Using ‘?’ (Optional) Operator in TypeScript

Updated: January 8, 2024 By: Guest Contributor Post a comment


TypeScript brings strong typing to JavaScript, including the capability to mark certain object properties or function parameters as optional. The optional chaining operator ‘?’ provides a powerful way to handle undefined or null values without constantly checking for their presence. This tutorial guides you through various use cases with simple to advanced code examples.

Understanding Optional Chaining

In TypeScript, you can use the optional chaining operator ‘?’ to safely access deeply nested properties, methods, or functions without having to validate each reference along the way.

interface User {
    id: number;
    name: string;
    address?: {
        street: string;
        city: string;
        zipCode?: string;

const user: User = {
    id: 1,
    name: 'John Doe'

console.log(user.address?.city); // Output: undefined

Optional Chaining with Functions

You can also use the optional chaining operator when calling functions which may or may not be defined.

function getUser() {
    // Imagine fetching user from an API
    return null; // or a user object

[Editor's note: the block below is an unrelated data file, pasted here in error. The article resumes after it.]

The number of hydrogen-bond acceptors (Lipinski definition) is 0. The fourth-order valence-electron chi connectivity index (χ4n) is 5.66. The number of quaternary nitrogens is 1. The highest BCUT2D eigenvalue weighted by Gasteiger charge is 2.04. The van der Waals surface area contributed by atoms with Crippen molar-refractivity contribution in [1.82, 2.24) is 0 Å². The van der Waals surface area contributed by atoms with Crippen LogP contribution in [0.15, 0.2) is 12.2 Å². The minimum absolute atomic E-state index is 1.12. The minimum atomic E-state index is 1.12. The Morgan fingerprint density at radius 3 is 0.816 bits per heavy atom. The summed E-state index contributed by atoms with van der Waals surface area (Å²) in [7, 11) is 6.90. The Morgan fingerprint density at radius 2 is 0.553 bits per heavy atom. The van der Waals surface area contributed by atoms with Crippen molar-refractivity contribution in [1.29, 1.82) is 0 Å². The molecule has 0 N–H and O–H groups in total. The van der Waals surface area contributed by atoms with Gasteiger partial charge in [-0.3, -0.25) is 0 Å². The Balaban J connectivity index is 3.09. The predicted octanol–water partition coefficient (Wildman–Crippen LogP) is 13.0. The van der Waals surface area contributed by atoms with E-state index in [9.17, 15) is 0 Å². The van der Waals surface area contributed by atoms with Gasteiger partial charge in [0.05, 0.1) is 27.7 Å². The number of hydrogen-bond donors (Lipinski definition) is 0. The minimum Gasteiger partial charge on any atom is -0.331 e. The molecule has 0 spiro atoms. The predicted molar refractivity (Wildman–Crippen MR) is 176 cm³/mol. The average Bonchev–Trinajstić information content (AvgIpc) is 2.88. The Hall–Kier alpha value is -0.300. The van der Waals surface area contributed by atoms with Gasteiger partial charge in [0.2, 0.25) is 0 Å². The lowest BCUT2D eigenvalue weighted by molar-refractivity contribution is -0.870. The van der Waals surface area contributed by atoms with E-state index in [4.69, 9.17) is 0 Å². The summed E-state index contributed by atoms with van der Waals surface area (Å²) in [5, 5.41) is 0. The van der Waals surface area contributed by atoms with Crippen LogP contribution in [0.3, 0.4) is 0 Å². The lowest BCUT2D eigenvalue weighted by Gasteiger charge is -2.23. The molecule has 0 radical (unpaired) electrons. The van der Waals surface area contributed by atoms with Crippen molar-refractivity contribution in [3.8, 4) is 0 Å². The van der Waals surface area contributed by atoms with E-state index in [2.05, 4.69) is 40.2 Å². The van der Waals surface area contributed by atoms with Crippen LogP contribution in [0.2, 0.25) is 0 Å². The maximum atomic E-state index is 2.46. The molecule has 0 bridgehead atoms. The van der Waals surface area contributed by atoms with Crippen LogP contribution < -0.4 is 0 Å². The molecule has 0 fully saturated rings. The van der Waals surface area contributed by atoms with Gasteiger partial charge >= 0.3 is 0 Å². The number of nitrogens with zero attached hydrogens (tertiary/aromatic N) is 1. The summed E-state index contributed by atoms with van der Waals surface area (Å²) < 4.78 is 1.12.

const userCity = getUser()?.address?.city;
console.log(userCity); // Output: undefined if getUser returns null

Combining with Nullish Coalescing

TypeScript also offers the nullish coalescing operator ‘??’ which you can combine with optional chaining to provide a default value when dealing with null or undefined.

const userZipCode = user.address?.zipCode ?? 'No Zip Code';
console.log(userZipCode); // Output: 'No Zip Code'

Advanced Use Cases

Optional chaining can also be used in more complex scenarios, such as dynamic property access, optional callback functions, or with arrays.

interface UserOptions {
    onSuccess?: () => void;
    onError?: (error: string) => void;

function processUserAction(options: UserOptions) {
    // Process something...
    if (/* some condition */) {
    } else {
        options.onError?.('An error occurred');

    onError: (message) => console.error(message) 

You can use the operator to check for the existence of an element in array before accessing its properties.

const users: User[] = [{ id: 1, name: 'John Doe' }, { id: 2, name: 'Jane Doe', address: { street: 'Main', city: 'Downtown'} }];

const firstUserName = users[0]?.name;
console.log(firstUserName); // Output: 'John Doe'

Gotchas and Limitations

While optional chaining is useful, it also comes with limitations. Misusing it may mask potential bugs or lead to unexpected behaviors.


The ‘?’ optional chaining operator is a valuable tool for simplifying and safeguarding property access in TypeScript. It is most effective when used judiciously, with a good understanding of the data structures you’re working with. As with any powerful feature, care should be taken not to overuse it, which could obscure code logic or intentions.